However, Kerstens was not just imitating painting. As the series progressed, he became increasingly interested in the game of creating a conceptual and humorous dialog between past and present. The titles give the game away. "Napkin" looks like a maid's bonnet. In "Bag", a plastic grocery bag is shaped to look like a lace hood. In other pictures no pretense is made to imitate 17th century clothing but Paula's face and Kerstens' light turn a thoroughly modern hoodie into a classic and timeless garment. Conceptually, Kerstens' photographs play with the dialog between the mediums of painting and photography, with seriality, and time. On a more emotional level, they address everyday reality while expressing his love for his child, and the knowledge and development of his craft.Source: Danziger Gallery Hendrik Kerstens' (1956) oeuvre consists of a consequent sequence of portraits from his muse, his daughter, each time with a different angle, meaning or purpose. In the hemisphere of the radically realist paintings of the Dutch Golden Age, Kerstens explores the photograph as a surface, a platform to study contemporary ordinary objects and its meaning in historical tradition. With his typical selection for down-to-earth forms of headwear, from a napkin, a wet towel, spheres of lace to folded aluminium foil, he recalls how daily life has always been an integral subject of art, whether in the 17th or in 21st century. With his clear ambition to illustrate the dialogue between history and contemporary life, rich and sober, functional and valuable, Kerstens also accomplishes to renew and contemporize history while boosting the position and function of day-to-day objects. In connecting todays photography techniques with the camera obscura techniques in earlier times, Kerstens raises awareness for the use and development of the photographic process. It is not accidental that he is a state-of-the-art perfectionist, taking nothing for granted and giving a lot of attention to the work process. The printing proces itself, the hardly visible transition of the many dark tones, the interplay of light and shadow, Kerstens dedicates himself completely in refining the image, where details and the way of looking play a key role. Kerstens, who worked many times with Kathy Ryan from The New York Times Magazine, was awarded the PANL award (2001) in the Netherlands; the Taylor Wesing Photographic Portrait Prize (2008) at the National Portrait Gallery in London, the silver LeadAward Medaillon, Porträtfotografie des Jahres (2010) in Germany and the 11th Lucie Award (2013). Kerstens work and ideas were included in Alexander McQueen's spectacular show The Horn of Plenty: Everyting but the Kitchen Sink, a retrospective on 15 shocking years in fashion.Source: Flatland Gallery Galleries:   Danziger Gallery   Jenkins Johnson Gallery   Dean Project   Flatland Gallery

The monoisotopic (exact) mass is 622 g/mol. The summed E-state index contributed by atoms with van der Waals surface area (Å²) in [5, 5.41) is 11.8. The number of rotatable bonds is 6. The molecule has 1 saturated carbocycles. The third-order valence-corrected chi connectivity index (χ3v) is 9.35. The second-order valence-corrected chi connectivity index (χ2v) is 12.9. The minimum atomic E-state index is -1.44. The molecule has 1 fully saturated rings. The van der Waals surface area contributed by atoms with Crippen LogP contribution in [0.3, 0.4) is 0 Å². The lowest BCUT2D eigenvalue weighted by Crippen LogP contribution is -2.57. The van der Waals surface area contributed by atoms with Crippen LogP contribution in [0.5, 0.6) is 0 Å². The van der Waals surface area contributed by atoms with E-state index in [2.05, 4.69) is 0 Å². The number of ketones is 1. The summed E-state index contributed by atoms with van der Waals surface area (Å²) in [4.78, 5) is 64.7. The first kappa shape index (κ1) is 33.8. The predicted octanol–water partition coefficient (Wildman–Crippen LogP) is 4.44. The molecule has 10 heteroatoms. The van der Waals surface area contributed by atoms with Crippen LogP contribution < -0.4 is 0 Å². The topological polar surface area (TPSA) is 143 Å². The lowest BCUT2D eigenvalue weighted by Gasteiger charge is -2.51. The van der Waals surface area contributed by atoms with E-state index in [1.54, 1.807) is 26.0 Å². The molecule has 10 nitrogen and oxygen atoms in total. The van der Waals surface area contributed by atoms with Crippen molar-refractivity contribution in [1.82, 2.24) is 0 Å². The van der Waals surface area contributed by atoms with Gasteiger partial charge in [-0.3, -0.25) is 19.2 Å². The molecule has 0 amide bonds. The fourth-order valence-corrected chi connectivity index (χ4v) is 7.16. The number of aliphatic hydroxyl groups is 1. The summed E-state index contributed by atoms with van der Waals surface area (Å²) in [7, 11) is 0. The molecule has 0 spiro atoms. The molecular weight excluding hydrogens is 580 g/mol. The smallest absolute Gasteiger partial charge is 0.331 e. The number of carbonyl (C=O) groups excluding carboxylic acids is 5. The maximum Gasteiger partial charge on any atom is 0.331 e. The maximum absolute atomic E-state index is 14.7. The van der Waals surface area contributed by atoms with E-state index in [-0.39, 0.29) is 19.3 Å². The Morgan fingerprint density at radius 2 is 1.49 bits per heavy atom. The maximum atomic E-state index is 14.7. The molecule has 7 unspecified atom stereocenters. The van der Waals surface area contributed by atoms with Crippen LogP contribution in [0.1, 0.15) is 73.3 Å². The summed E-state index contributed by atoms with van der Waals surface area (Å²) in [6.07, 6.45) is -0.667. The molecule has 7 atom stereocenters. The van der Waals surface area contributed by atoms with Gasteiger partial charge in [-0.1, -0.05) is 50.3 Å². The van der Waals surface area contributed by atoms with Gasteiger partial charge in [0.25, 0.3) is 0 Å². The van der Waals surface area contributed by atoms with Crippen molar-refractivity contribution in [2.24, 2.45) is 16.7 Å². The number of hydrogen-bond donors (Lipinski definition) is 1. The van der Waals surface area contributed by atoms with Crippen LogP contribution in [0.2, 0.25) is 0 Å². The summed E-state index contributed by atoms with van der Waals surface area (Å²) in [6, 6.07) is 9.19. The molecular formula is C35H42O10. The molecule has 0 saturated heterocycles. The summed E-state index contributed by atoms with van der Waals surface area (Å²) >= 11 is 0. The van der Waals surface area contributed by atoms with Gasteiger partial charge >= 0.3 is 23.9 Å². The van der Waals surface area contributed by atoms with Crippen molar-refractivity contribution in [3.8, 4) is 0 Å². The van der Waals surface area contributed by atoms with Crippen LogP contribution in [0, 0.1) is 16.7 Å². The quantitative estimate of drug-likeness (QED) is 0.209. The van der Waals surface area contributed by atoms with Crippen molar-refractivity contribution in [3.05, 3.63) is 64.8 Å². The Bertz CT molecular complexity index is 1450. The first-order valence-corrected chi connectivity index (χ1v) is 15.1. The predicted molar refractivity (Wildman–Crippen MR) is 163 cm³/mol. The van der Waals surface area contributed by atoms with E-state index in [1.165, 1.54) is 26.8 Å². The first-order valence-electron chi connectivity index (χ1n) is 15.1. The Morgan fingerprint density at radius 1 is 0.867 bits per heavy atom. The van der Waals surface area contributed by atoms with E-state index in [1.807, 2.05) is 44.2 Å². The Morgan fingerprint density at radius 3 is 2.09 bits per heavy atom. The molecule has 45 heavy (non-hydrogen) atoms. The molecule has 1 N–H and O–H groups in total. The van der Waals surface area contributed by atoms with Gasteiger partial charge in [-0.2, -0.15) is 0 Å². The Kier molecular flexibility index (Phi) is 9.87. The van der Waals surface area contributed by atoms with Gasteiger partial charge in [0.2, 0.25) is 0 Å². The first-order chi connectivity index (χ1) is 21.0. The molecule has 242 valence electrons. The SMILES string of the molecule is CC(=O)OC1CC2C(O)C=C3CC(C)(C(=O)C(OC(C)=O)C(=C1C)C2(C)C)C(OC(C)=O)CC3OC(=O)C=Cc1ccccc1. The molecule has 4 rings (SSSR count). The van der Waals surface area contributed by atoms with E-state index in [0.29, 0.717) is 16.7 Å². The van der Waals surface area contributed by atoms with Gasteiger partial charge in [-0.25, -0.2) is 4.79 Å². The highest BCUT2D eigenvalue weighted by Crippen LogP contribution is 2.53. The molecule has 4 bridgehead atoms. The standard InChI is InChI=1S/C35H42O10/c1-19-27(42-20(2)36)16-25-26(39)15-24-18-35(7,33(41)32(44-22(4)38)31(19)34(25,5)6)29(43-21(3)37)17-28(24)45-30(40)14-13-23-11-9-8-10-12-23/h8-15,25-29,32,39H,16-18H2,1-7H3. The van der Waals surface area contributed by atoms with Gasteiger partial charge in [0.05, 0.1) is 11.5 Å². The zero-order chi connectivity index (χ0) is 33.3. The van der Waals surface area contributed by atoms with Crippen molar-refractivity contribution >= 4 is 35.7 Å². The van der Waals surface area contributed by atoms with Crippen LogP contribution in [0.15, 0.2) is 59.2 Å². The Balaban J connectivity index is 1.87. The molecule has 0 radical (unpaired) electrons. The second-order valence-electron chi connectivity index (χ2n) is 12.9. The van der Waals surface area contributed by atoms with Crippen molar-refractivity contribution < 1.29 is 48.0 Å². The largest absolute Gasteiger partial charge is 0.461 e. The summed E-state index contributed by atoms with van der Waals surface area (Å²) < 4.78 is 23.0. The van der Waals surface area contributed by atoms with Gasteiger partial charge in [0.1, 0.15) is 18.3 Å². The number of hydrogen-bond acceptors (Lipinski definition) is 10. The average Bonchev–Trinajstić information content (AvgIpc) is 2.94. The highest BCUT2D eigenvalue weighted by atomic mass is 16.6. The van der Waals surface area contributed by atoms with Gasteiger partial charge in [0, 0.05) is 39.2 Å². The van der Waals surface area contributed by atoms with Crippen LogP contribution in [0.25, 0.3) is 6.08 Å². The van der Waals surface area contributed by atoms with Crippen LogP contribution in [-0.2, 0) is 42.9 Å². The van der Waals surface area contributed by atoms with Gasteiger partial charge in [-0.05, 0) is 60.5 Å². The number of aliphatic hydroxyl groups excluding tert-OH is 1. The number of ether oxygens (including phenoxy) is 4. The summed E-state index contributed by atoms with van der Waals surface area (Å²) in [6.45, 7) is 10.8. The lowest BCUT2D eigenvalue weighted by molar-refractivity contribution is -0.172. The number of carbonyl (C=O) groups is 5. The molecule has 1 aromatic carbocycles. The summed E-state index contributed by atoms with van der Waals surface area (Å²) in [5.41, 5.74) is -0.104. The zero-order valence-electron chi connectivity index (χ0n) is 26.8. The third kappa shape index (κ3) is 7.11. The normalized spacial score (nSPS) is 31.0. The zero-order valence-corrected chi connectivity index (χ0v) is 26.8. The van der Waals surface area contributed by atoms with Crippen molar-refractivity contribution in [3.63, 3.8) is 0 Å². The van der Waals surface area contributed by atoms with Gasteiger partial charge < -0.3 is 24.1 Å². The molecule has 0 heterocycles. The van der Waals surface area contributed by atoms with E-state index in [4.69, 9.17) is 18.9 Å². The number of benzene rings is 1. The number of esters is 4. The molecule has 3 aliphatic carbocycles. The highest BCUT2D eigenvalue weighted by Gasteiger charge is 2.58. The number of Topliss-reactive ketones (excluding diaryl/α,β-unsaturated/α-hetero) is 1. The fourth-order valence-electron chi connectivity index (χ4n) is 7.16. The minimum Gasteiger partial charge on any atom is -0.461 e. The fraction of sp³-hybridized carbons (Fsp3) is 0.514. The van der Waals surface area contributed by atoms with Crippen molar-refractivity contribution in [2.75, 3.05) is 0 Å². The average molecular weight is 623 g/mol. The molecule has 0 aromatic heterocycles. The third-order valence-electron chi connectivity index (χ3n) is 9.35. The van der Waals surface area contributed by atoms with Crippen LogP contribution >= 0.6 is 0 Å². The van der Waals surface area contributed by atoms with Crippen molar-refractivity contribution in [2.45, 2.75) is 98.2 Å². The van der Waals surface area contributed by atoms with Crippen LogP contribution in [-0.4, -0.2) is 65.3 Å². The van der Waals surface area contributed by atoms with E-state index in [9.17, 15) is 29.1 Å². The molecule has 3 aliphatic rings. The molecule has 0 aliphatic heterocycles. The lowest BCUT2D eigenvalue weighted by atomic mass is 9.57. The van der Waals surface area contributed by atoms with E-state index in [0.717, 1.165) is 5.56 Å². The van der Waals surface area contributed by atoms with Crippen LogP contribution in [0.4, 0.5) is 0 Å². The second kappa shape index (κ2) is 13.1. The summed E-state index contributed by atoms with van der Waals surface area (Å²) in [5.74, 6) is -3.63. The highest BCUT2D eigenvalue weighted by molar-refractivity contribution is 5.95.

Danny Lyon